The article in the url below covers the decision over the summer by WeWork to exclude meat from its offices. Specifically, the company announced it will no longer pay for any meals that include meat – whether that is catered events in their offices or any reimbursed meal by employees anywhere (inside the office or at a restaurant):
"The company will no longer serve red meat, pork or poultry at company functions, and it will not reimburse employees who want to order a hamburger during a lunch meeting. In a memo to employees announcing the new policy, Miguel McKelvey, WeWork's co-founder and chief culture officer, said the decision was driven largely by concerns for the environment, and, to a lesser extent, animal welfare."
WeWork has grown quickly in recent months and now employs 6,000 employees (aside from the various companies/entrepreneurs that rent its work spaces). As such, as McKelvey noted in the email he sent to employees explaining the decision, the firm can have an impact. What is interesting, however, is that this decision has little to do with animal welfare and everything to do with climate change:
"'New research indicates that avoiding meat is one of the biggest things an individual can do to reduce their personal environmental impact — even more than switching to a hybrid car,' he wrote. Additionally, WeWork could save 'over 15 million animals by 2023 by eliminating meat at our events.'"
Beyond WeWork, however, the article raises a more fundamental point about values in the workplace. Rather than the company reluctantly reflecting the values of its employees who pressure it to adopt this policy or that practice, it is companies that are shaping the behavior (and values) of their employees:
"In ways large and small, companies are imposing corporate values on the personal lives of their employees. Hobby Lobby has refused to pay for birth control for its employees, citing the owner's Christian values. And the chief executives of companies including Koch Industries and Westgate Resorts have sent memos and informational packets to employees suggesting how they vote. Other companies have tried to prevent employees from using everything from Uber to cigarettes. In 2015, IBM banned employees from using ride-sharing apps, citing safety and liability concerns. (Employees rebelled, and the company did a U-turn a day later.) And several big employers, including General Electric, have successfully paid employees to quit smoking. Scotts Miracle-Gro even has a policy of not hiring smokers, a move it says helps keep health care costs down."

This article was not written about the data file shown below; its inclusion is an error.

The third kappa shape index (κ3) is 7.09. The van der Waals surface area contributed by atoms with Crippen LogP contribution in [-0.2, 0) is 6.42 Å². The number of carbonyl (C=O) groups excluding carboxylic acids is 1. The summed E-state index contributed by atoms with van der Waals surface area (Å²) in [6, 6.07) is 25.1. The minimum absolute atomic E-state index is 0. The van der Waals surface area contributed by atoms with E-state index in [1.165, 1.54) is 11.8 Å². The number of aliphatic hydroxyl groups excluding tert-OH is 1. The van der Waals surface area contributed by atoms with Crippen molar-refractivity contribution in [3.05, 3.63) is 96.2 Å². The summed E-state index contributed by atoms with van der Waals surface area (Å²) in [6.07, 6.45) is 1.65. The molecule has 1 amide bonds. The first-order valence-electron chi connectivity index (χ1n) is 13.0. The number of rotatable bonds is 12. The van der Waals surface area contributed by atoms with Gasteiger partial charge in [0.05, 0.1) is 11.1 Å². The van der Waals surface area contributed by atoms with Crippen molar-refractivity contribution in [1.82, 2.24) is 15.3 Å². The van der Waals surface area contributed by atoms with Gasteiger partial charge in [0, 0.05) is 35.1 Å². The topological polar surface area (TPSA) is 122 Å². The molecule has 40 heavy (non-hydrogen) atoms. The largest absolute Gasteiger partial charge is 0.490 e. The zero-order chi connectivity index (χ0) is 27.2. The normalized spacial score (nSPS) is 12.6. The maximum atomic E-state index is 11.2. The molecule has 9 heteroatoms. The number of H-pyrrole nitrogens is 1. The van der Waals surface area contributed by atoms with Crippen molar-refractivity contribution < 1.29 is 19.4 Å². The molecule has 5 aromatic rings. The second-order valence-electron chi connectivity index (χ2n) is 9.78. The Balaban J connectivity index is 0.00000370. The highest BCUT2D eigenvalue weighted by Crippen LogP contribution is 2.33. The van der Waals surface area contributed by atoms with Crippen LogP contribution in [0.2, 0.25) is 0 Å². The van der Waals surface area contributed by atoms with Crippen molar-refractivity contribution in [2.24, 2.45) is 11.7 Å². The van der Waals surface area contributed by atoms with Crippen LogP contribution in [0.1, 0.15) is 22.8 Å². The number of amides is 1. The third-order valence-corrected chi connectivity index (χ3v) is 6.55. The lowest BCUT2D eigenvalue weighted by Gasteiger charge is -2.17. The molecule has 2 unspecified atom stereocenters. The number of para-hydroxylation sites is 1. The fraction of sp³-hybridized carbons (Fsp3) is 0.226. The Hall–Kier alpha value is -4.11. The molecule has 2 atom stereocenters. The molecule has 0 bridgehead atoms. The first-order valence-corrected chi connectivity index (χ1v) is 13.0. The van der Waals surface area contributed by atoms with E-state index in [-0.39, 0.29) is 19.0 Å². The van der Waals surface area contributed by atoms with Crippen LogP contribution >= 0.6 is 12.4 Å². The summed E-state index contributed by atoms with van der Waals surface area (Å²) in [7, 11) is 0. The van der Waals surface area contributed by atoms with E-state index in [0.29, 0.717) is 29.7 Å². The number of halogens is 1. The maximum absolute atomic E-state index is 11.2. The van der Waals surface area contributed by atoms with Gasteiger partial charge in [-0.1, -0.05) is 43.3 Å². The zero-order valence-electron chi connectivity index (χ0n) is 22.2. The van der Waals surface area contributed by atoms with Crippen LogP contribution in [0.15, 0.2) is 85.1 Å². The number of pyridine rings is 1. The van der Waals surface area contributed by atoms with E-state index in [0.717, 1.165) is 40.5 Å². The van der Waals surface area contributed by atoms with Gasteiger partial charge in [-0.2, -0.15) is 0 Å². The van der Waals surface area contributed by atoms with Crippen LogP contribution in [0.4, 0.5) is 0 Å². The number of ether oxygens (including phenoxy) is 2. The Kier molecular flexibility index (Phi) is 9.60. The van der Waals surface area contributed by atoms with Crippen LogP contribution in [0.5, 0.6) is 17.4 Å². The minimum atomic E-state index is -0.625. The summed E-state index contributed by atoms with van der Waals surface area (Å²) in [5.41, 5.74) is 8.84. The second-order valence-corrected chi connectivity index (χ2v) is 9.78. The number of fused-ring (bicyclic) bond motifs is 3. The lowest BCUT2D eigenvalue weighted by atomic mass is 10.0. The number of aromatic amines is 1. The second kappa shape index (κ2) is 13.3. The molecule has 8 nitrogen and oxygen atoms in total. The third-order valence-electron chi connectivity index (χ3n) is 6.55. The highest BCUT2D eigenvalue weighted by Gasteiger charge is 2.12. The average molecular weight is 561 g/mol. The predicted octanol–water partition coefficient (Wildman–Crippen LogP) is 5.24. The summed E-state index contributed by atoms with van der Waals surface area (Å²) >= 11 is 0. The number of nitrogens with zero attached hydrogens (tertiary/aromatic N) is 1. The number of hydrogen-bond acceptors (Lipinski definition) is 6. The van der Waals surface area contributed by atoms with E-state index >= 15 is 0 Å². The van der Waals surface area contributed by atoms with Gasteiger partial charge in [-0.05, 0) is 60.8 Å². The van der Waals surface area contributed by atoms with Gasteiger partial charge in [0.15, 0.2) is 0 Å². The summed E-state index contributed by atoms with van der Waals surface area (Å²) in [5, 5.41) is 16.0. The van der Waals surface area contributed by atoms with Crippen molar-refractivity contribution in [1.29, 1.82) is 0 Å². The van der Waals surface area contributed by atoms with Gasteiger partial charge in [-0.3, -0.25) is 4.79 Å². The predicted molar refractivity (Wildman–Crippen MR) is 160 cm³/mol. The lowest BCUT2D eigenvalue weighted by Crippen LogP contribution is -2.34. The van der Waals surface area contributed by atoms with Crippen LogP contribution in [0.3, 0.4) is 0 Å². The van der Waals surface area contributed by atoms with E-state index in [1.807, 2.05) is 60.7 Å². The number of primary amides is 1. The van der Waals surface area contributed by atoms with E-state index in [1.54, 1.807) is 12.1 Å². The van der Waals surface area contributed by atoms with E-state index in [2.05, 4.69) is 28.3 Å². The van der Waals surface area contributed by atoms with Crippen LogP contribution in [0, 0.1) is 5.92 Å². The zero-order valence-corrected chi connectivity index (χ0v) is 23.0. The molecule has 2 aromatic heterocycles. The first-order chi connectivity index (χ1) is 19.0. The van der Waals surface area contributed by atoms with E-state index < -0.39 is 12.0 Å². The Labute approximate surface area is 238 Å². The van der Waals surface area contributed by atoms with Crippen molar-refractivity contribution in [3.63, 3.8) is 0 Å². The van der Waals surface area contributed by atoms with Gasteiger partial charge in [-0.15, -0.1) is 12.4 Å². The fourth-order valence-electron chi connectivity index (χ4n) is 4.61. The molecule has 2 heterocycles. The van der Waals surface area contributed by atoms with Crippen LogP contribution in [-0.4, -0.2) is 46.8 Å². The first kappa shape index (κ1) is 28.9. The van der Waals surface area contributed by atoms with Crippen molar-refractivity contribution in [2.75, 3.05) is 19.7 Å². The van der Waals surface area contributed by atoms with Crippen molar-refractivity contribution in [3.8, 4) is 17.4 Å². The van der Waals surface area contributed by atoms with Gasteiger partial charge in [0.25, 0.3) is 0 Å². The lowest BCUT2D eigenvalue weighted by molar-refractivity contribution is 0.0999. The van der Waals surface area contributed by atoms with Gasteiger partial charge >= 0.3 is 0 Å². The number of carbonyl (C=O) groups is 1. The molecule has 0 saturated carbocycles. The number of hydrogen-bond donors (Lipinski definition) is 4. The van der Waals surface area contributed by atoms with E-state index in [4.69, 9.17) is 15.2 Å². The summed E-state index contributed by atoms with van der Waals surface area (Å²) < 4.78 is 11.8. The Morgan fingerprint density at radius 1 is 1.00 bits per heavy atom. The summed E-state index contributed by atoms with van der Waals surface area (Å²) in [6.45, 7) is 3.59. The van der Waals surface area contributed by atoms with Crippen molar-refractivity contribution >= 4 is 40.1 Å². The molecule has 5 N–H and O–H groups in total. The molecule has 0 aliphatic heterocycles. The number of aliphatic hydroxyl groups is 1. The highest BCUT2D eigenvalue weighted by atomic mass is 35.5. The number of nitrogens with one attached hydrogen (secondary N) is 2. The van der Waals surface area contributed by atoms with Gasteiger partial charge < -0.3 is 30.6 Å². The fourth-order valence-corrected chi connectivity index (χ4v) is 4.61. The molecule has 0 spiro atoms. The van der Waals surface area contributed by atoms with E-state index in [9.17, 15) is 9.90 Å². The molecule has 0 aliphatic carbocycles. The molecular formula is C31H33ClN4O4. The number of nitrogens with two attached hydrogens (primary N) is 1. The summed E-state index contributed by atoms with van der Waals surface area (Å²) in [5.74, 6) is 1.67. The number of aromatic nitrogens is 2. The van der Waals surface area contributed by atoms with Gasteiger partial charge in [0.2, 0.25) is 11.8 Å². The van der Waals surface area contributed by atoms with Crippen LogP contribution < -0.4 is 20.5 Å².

Among this growing evangelism, however, "WeWork appears to be the first big company to tell its employees what they can and can't eat." The article suggests that removing choice is difficult for a company to do. Far more effective is to maintain at least the illusion of choice through the power of nudges:
"… at Google, two of the many cafes at company headquarters tried out 'meatless Mondays,' going vegetarian for just one day a week. Employees rebelled, throwing away silverware and staging a protest barbecue. Meatless Mondays didn't last at Google. But in time, the company made changes to the cafeterias — like offering smaller plates and making salad bars more prominent — that improved employees' eating habits."
For McKelvey, however, this is an issue larger than diet and larger than any one person:
"At WeWork, a company led by idealistic co-founders who got their start with an eco-friendly co-working space in Brooklyn, the move to vegetarianism is a reflection of their unconventional personalities. 'I don't eat meat, but I don't consider myself a vegetarian,' Mr. McKelvey said. 'I consider myself to be a 'reducetarian.' I try to consume less and be aware of the decisions I'm making. Not just food, but single-use plastics, and fossil fuels and energy.'"
More than an imposition on his employees that he needs to apologize for, therefore, McKelvey sees it as his duty to influence their lives:
"As Mr. McKelvey sees it, imposing his values on his employees is a natural part of being a corporate leader today. 'Companies have greater responsibility to their team members and to the world these days,' he said. 'We're the ones with the power. Large employers are the ones that can move the needle on issues.'"
As such, it seems that there is more to come:
"Uncomfortable as the new dietary policy may be, Mr. McKelvey said WeWork is only just getting started. The company is phasing out leather furniture, single-use plastics and is going carbon neutral. In time, he said, the company will evaluate its consumption of seafood, eggs, dairy and alcohol."
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Memo from the Boss: Meat is not an Option
By David Gelles
July 22, 2018
The New York Times
Late Edition – Final